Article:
Beercycle founder Nick Wilson, 26, talks about starting his unique business and how he's had "a lot of luck" getting the business off the ground.

What does your business do?
Beercycle is a party bike pub crawl where we go to three to five bars and we have drink specials at each bar that we stop off at.

As the bikes are quite huge and they're quite loud as they go down the street we always have people smiling and waving and taking photos, so we really enjoy doing it as we bring a lot of smiles to people's faces. I feel incredibly lucky to have started something that brings so many people so many smiles and so much happiness - I'm quite proud of it in that way actually.

What was the motivation for starting the business?

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I was travelling the world after finishing law school and I was trying to find literally any excuse to not have to work in a law firm, and I saw these bikes on the side of the road in America and thought "these are so cool", they were booked out everywhere I went and I thought that was awesome and that I should bring some back to New Zealand.

At the start of 2016, I started the business with two bikes in Auckland which went quite well but I kept getting emails requesting to do it in other cities, so I went and bought two more bikes - one for Wellington and one for Christchurch.

Where are the bikes made and how did you get them to New Zealand?

The bikes are made about an hour outside of Amsterdam, imported from the Netherlands, and fully cycle-powered. Getting them shipped to New Zealand has been a difficulty as they are so huge. Two can fit in a container. The first time it took two months to get them shipped to New Zealand and the second time it took a little bit longer because the Kaikoura earthquake stopped operations in the Port of Wellington so we had to get them shipped somewhere else.

Christchurch is our biggest market and then Auckland, Wellington. When we started and went to new places people said "Don't do Christchurch, you're not going to make any money there" but I felt like it was going to work and now Christchurch makes more money than the other two markets combined, and we're going to get a new bike for Christchurch pretty soon.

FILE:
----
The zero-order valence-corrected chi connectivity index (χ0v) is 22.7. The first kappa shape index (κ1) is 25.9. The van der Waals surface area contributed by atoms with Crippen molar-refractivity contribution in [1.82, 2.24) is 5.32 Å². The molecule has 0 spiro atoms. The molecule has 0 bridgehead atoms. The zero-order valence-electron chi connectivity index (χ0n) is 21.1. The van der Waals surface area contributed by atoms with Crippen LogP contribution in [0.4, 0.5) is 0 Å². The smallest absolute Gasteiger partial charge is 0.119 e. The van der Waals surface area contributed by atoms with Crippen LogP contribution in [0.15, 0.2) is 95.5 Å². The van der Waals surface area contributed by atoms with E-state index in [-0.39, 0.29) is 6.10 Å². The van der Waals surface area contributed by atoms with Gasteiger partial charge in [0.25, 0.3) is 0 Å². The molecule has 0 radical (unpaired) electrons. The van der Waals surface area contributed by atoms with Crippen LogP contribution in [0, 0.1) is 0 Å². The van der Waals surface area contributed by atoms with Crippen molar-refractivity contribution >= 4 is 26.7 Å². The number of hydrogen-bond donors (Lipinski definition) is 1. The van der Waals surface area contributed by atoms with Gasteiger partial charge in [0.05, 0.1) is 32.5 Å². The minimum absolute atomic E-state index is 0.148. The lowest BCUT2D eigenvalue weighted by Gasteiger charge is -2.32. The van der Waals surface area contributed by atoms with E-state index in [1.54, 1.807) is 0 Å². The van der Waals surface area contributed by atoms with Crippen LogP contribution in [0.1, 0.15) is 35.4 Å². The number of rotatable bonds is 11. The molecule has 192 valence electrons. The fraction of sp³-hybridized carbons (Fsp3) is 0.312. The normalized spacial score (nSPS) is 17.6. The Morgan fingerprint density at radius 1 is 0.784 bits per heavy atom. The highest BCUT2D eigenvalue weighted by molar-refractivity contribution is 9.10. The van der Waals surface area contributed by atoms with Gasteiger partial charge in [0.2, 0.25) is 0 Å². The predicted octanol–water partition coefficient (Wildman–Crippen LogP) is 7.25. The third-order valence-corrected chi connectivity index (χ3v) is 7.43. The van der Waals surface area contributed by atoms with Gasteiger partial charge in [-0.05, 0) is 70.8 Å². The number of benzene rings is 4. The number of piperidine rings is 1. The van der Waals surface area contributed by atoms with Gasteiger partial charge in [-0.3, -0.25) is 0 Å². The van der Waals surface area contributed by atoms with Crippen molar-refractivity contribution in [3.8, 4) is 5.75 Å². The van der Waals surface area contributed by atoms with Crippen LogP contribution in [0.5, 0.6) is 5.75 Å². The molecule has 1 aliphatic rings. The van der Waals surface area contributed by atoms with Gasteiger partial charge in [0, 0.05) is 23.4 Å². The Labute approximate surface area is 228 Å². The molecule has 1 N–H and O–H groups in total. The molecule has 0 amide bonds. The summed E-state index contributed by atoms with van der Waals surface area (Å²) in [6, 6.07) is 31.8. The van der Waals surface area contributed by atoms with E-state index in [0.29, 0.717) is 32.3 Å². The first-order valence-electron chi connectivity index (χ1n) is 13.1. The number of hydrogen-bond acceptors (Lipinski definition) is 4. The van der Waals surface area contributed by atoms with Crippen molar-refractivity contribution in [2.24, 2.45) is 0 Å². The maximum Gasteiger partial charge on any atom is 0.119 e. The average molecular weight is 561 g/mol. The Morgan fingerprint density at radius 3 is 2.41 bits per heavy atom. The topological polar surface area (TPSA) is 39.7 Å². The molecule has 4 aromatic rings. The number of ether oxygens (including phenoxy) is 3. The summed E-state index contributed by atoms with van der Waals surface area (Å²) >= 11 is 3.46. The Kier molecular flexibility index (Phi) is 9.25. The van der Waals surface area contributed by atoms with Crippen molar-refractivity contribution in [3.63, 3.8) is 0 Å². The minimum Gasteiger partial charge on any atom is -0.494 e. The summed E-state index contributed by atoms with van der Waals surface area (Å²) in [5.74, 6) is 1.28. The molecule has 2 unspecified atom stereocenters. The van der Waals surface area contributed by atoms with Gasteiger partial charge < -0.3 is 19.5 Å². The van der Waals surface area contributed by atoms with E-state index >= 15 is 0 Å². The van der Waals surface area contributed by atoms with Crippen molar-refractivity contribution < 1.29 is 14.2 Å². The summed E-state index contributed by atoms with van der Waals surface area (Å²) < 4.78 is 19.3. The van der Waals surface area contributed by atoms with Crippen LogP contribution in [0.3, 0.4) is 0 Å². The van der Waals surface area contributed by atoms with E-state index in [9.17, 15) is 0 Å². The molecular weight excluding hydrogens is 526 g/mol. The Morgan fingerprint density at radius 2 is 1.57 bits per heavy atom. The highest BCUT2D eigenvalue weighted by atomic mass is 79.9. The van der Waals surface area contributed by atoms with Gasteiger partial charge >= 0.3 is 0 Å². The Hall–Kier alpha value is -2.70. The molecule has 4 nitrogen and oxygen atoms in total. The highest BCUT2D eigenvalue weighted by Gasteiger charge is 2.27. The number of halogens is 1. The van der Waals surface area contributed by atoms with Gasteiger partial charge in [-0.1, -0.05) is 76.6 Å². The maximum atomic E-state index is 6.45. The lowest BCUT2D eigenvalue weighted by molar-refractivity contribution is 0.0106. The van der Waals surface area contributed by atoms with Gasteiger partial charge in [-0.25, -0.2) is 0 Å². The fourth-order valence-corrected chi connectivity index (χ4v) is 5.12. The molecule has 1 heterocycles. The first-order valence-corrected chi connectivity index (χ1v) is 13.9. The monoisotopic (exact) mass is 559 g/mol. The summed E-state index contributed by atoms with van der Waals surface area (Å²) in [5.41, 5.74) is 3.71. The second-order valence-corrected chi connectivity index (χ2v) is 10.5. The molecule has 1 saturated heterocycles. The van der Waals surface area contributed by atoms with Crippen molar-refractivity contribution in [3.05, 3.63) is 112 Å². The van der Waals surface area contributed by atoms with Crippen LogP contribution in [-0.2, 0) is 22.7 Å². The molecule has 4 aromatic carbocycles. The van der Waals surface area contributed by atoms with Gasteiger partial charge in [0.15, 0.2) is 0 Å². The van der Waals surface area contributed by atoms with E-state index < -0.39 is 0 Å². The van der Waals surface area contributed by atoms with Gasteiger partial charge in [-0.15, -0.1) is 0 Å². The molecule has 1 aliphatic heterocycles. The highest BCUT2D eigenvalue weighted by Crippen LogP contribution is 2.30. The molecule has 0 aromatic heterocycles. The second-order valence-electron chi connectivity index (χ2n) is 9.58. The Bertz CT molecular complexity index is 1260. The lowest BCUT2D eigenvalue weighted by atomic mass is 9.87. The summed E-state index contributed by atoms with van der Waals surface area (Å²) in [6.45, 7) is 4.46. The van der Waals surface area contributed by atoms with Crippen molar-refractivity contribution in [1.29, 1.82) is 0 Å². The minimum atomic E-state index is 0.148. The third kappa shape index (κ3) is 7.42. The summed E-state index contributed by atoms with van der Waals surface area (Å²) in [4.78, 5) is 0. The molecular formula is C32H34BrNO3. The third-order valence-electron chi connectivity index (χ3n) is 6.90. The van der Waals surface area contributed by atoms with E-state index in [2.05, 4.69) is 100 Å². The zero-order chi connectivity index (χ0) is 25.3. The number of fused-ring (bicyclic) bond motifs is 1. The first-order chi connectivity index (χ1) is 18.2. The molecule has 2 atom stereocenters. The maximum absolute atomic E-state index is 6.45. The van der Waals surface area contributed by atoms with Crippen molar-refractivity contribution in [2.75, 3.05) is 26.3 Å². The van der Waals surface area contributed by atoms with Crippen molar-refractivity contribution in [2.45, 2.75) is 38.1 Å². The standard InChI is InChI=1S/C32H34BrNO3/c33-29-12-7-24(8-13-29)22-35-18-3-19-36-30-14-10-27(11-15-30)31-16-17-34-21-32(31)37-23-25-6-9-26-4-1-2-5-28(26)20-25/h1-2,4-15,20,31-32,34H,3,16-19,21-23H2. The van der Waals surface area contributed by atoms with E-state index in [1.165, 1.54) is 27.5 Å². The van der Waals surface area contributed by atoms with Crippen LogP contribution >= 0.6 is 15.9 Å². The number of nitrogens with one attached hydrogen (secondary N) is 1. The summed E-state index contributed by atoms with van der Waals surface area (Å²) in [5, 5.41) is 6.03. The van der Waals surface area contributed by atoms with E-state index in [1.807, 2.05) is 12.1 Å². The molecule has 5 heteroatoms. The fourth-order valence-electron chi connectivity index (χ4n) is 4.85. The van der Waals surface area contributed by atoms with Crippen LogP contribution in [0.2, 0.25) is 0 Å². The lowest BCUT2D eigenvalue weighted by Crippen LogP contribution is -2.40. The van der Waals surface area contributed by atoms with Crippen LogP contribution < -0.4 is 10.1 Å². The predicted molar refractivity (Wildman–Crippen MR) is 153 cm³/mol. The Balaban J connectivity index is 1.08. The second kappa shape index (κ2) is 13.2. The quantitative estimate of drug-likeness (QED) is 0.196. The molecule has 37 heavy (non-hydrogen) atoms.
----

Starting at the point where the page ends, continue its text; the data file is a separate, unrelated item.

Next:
How difficult was it to get your beer cycles road worthy?

I really lucked out. I was incredibly unprepared because I bought them when I was still travelling, so I literally had no idea what I was doing. I grew up in Hamilton and I think I've gone out and partied more in Sydney than I did in Auckland and so I didn't know the market very well at all, I just had faith that it was going to work and I kind of planned a route on Google Maps while I was travelling.

When I got back from overseas someone casually mentioned if they were road legal and I was like "Oh god, I don't know if they are" so I rang the council and they had no idea what I was talking about and told me to ring the police, and they didn't know either so I rang the New Zealand Transport Agency and I just happened to get the right person, it was so lucky. The lady told me that a few years ago someone wanted to start this business themselves and paid the agency lawyers to do all of the research into the road legality of them and that she had all that information for me if I wanted it. It was the luckiest moment of my life.

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Every time I go above and beyond, it really pays dividends - the more I put in the more I get out.

She said: "I'm about to go away for a four-week vacation, you've caught me in my last 20 minutes of work, and I have all of that information for you - what's your email address?". The spreadsheet she sent through had the answer to every question I had, and they were perfectly road legal. When we first started we got pulled over by the cops a few times but I showed them this signed piece of paper and they were like "awesome". Now, the police always wave when they see us.

Which demographic is your target market?

At first I thought the people who would really want to come on would be students and tourists but students don't want to pay to come on, mostly because they can't afford to, and tourists are a hard market to crack because you have to advertise a lot. One guy said to me on my first day that my target market was stag dos, hens nights and office parties, that's where the money is, and then six months later I found out he was right. We pretty much do stag dos, hens nights, a lot of office parties around the Christmas season and then birthday parties. We get pretty booked out on Fridays and Saturdays. There's 15 people per bike and we do about four in each city per week.

How have you found being a first-time business owner?

There are definitely challenges but I really enjoy working for myself. When I used to work for other people I would do stuff for others but I couldn't see the benefit or I'd do extra work and still be on minimum wage. Every time I go above and beyond, it really pays dividends - the more I put in the more I get out and that's exciting.

What advice do you give to those thinking of starting their own business?

Just give it a go. My dad always gave me the advice that if you start a business at 25 and lose all of your money, it's a lot better than starting a business at 60 and losing all of your money. There's nothing negative about trying anything.